To hear this essay read aloud, check out An Irrevocable Condition.
On Friday I left my apartment. Moved out. It was a hard decision to leave that place, a home I spent two incredible years living in. Two years during which the walls came to know intimately the faces of those dear to me. My ear, placed to the wall as if it were a plaster conch, would hear love, made audible, and my happiness now runs in the marrow of that majestic Painted Lady’s bones. It’s hard to leave any place when your memories of it are good ones.
“Oh, cool!”, friends say when they learn you’re moving out of an apartment. “Where’s your new place?”
In response to this question, “nowhere” is rarely an acceptable answer. When you’re seated at a restaurant and the waitstaff approaches to ask what you’d like for dinner, you can’t say “Eh, I’m not hungry”. However, “everywhere?” and “I’m not sure” are similarly unsatisfying replies to the question of where you will be living. So too, notably, is “Help. Help! I have no idea what I want to do with my life and I literally feel like my brain is leaking out of my ears”.
The answer to this question is “nowhere” because starting this week, I don’t have a lease. Not in San Francisco, not in Burlington. Not anywhere. I don’t own a house, nor am I squatting. Popular culture uses the word “nomadic” to describe the lifestyle I’m about to adopt, but what do you call it when you’re mostly just hanging out in a few different places, albeit without a place to call your own?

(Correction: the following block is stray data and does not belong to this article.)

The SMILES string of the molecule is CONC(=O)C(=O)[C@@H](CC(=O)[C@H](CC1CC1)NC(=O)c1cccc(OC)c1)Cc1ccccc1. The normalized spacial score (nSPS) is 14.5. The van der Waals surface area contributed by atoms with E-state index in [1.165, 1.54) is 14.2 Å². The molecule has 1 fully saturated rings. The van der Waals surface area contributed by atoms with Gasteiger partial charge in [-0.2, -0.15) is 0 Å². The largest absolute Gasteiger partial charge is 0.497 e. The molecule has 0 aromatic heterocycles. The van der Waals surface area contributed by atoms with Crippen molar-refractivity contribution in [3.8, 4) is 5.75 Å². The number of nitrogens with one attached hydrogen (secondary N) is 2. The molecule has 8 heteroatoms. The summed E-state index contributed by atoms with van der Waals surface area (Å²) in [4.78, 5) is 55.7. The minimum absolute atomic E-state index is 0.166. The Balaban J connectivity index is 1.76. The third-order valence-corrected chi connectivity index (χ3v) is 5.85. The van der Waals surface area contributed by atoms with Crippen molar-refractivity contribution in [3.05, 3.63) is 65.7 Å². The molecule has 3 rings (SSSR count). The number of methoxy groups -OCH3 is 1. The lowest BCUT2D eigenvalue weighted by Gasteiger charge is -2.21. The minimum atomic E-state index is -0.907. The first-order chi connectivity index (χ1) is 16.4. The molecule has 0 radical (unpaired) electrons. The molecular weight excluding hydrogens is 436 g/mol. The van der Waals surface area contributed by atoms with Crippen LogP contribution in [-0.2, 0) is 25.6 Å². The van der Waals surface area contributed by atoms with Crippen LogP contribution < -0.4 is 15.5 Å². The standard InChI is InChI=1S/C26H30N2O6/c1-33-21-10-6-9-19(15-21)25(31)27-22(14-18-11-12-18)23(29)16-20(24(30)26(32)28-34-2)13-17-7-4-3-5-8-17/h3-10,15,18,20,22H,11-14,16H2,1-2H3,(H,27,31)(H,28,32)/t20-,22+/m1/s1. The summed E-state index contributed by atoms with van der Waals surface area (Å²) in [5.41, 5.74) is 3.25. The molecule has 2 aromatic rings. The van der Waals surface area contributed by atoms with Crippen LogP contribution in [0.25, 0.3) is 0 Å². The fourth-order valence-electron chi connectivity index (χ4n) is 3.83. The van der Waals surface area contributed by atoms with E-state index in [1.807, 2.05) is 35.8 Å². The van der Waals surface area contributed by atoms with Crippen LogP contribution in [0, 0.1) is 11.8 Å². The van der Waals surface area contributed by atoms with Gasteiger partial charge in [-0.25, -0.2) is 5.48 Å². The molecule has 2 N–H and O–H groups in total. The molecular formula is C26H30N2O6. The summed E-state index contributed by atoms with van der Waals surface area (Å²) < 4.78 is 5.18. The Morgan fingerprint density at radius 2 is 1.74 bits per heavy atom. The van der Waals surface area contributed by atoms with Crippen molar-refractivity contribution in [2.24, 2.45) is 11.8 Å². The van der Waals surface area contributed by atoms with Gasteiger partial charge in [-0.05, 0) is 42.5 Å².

There are three predominant reactions to telling a person that you are choosing not to live in one place.
The first type of response is what I would describe as awe, colored by jealousy. This is the “woahhhhh, that is awesome” response, often followed up by “I wish I could do that”. This category of response is the one that most often leads to awkward conversations when I reply with, “wow, I mean… I’m not even sure why I’m doing this”, trailing off into a puddle of uncertainty that leaves the other person unsure of how to respond.
The draw towards being footloose and home-free is American through and through, so this type of response is hardly surprising. Less often examined, though, is why so many people feel this way, because on the opposing side of this sentiment is the absolute bliss of a comfortable space to call home. What defect in our fallible human brains allows us to entertain these diametrically opposing ways to live?
The second, and most common, type of response is reserved optimism. This is the response you will hear consistently from the people that care most about you. The reason, maybe, is that there’s an implied unhappiness in the act of leaving, even if that departure is in the pursuit of greater happiness elsewhere. The statement I’m making, if only implicitly, is that this home is not the best home for me, which statement can leave somebody who cares deeply for me feeling hopeful for my future happiness but sadness over what surely will be a less constant friendship.
I remember feeling, at sixteen years old, the terrible weight and simultaneous inevitability of leaving my friends after high school. And when I finished college, I remember feeling the same way and thinking to myself “why do we do this to ourselves?” Perhaps I found solace in the unspoken consensus that this was what one was supposed to do, that I was dutifully echoing the slogan of overachieving youth everywhere that says “We’re all Doing It!”
This time it feels different.